Last week’s spill damaged this portion of the Eastern Promenade Trail and sent about 1.69 million gallons of partially treated wastewater into Casco Bay.

A report prepared by the Portland Water District says human error caused a large wastewater spill from its treatment plant that washed away part of the Eastern Promenade Trail last Thursday morning and flowed into Casco Bay.

The report also says more than 1.5 million gallons of wastewater spilled, not the estimated 1 million gallons reported initially.

Jessica Grondin, spokeswoman for the city of Portland, said the trail would reopen Wednesday.

“East End Trail is on schedule to be reopened tomorrow, most likely midday,” Grondin tweeted Tuesday. “Pavement went down today, just need temporary fencing up before we can open it back up,”

In the district’s incident report, which was filed with the Maine Department of Environmental Protection Tuesday, a chlorine contact tank started overflowing around 4:25 a.m. on Thursday morning.

Scott Firman, director of wastewater services for the district, estimated in the report that 1.69 million gallons of partially treated wastewater spilled, flowing down an embankment and entering Casco Bay.

Staff at the plant in Portland’s East End plant had cleaned a chlorine tank at the plant on Wednesday and had partially opened a valve to allow the tank to slowly fill with effluent. The operator did not return to “fully open the inlet gates,” the report said.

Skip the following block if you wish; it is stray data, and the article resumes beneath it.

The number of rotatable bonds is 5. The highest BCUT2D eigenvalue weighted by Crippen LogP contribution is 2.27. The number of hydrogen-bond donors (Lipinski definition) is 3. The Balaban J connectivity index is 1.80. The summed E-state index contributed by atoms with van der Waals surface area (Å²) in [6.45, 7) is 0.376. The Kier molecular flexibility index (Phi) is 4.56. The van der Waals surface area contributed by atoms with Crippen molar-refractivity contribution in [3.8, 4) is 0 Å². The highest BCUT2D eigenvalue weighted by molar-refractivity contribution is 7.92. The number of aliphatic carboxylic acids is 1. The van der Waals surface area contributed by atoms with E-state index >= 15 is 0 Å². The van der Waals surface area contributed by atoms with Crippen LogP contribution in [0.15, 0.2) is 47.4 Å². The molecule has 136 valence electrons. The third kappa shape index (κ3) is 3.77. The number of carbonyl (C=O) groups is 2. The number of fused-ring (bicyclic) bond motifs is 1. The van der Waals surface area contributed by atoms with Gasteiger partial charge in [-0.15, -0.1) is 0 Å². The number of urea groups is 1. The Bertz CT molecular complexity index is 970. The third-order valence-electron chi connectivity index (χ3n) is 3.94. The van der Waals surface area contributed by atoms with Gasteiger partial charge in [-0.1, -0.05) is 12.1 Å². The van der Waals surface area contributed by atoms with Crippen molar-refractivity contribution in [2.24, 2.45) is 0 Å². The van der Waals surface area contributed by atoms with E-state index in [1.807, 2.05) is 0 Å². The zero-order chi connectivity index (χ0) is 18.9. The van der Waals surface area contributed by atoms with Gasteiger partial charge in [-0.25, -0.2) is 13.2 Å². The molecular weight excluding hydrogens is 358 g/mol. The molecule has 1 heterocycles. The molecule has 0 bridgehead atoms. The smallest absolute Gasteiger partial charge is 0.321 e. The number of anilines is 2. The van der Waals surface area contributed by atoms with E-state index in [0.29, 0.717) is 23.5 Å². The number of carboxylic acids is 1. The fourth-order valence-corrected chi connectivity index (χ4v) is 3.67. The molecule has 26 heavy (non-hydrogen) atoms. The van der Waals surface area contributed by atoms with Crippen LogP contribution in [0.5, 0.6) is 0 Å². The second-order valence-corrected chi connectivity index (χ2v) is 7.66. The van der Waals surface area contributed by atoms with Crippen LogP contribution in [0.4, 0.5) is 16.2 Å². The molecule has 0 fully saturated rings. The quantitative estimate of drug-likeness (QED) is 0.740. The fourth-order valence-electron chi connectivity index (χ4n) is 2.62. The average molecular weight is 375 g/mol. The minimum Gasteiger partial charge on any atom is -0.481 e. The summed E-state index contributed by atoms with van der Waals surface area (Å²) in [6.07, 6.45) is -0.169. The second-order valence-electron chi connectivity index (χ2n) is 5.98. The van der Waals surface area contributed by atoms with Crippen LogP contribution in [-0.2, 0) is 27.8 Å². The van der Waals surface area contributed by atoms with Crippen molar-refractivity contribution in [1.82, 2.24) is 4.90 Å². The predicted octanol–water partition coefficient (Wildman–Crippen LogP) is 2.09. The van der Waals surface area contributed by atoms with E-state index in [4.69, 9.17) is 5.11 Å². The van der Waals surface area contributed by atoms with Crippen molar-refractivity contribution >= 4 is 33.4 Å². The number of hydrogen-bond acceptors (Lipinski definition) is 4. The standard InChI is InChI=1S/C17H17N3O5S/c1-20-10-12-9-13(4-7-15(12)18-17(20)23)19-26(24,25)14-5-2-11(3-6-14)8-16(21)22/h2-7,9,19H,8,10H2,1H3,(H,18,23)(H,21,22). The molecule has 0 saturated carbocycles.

“So less than 12 hours later at 4:25 a.m., when the bypass control system was activated by high flows related to rain, the inlet gates were not sufficiently open and the flow was forced out of the front section of the contact tanks,” Firman said. “When the chlorine contact tank overflowed, an area adjacent to the tanks, a section of the walking path and the bank along the water was washed out.”

On Friday afternoon, an initial water test showed elevated bacteria levels. The results of the first sample taken Thursday morning found 160 colony forming units of bacteria, or cfu, per 100 milliliters of water. The state beach closure limit is 104 cfu per 100 milliliters of water, the city said.

Michelle Clements, spokeswoman for the water district, said repairs to the trail and treatment facility cost between $30,000 and $50,000.

The Maine Department of Environmental Protection could fine the water district after a review of the incident. However, the DEP had not done so as of Tuesday, Clements said.

The district was required to file an incident report within five days of the spill for the DEP to review.

The spill, which forced the city and water district to temporarily close East End Beach, was the largest ever at the treatment plant, Clements said at the time.

Dennis Hoey can be contacted at 791-6365 or at:

[email protected]

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